Tis the Season


Trendspotter

The festive season is in full swing, marking a time to eat, drink, and be merry. Event organisers who are ringing out the old and ringing in the new want to ensure their soirees stand out from the crowd.

Indeed, the familiar face of the corporate Christmas party has transformed significantly in recent times.

Less popular are tried-and-tested tropes such as venues decked out in rich reds and golds, lavishly decorated trees, and sit-down banquets laden with rich festive fare. Instead, organisers are following consumer trends as they strive to produce events with as much fizz as the holiday bubbly.

“It’s becoming more challenging to create a unique festive event as people have seen it all,” said Anita Zaror, principal/founder of Thailand-based agency Anita Zaror PR. Zaror has helped design seasonal events for a variety of clients, including the Chilean National Tourism Service and AGFA.

“Nowadays we don’t just seek high event attendance,” Zaror said, “but also attendee engagement and conversations through social media that will keep the brand trending even after the party is over.”

Zaror recommended hiring a good photographer, placing a branded backdrop with good lighting at the venue entrance (where guests will want to take photos), and creating a dedicated event hashtag to encourage guests to share photos on social media.

Food has typically been a centrepiece of festive parties, and that remains the case. But organisers are breaking with tradition by introducing theatrical culinary concepts and drawing on hip gastro trends, such as street-food-inspired canapes and food trucks to add interest.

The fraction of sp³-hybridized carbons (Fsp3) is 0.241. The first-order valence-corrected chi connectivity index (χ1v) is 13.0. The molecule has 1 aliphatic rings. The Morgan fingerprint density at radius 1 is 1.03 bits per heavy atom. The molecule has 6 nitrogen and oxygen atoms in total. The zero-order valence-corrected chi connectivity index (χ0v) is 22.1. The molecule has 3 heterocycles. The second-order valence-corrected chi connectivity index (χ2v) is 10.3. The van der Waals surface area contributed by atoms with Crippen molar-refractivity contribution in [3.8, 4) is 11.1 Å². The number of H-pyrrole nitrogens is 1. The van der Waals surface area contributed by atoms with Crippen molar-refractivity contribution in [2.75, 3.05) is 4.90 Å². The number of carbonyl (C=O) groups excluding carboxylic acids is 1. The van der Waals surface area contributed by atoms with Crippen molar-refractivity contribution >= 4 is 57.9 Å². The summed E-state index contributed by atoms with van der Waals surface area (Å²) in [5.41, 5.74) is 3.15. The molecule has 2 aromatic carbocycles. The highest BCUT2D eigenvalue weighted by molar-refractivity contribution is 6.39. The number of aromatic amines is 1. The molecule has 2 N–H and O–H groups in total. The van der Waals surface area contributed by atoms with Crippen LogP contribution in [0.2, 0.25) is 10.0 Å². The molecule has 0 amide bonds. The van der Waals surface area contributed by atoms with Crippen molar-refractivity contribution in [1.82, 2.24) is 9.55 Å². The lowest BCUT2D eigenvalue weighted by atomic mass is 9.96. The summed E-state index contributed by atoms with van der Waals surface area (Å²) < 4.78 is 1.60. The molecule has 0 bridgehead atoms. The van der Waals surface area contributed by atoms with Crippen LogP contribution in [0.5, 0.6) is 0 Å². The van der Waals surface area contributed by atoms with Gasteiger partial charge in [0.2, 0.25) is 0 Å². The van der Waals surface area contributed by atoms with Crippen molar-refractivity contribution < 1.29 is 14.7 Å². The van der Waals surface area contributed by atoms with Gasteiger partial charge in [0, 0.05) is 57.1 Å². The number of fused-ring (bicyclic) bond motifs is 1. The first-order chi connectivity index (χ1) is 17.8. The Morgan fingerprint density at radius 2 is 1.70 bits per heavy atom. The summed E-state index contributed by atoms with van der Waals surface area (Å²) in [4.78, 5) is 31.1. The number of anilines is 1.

Use of an anti-griddle — a kitchen appliance that flash-freezes or semi-freezes foods placed on its chilled metal top — has proved a popular feature at events, producing instant desserts for guests. The device has been utilised successfully by big names in event catering such as Bompas & Parr.

Zaror also cited a move towards smaller bites at festive events, with popular nibbles such as sushi, steamed bao buns, and Korean fried chicken among the trending finger foods.

Healthy living is increasingly high on the agenda of event professionals. The global trend towards mindfulness and wellbeing loom large in the minds of organisers, who are now intentionally tempering the indulgence factor at events during the holiday seasons. Zaror said organisers are also increasingly conscious of the need to cater for different dietary requirements.

Event planners are addressing this in several ways, such as creating forms for attendees to fill out along with pre-registration information including a check-box section for food allergies and preferences.

Similar care must be taken to cater to cultural and religious sensitivities in different countries around Asia.

“Skip the beef in Hindu countries, skip the pork in Muslim nations, and skip being frowned upon wherever you are,” advised Zaror. “Similar care should be shown by offering high- quality non-alcoholic drinks beyond water, especially in Muslim countries like Indonesia and Malaysia, where alcohol is frowned upon by many.”

Decorative trends can also help boost the party vibe at end-of-year celebrations. In vogue styling tips are heavily influenced by the rise of social media. Vorarat Charoonsmith of Thailand-based Kool Agency advised incorporating Instagram-friendly props or features that encourage guests to interact with each other — and the event theme. He cites features such as social frames, cartoon cut-outs, giant cakes, and popcorn stations as share worthy additions to events he has helped organise.

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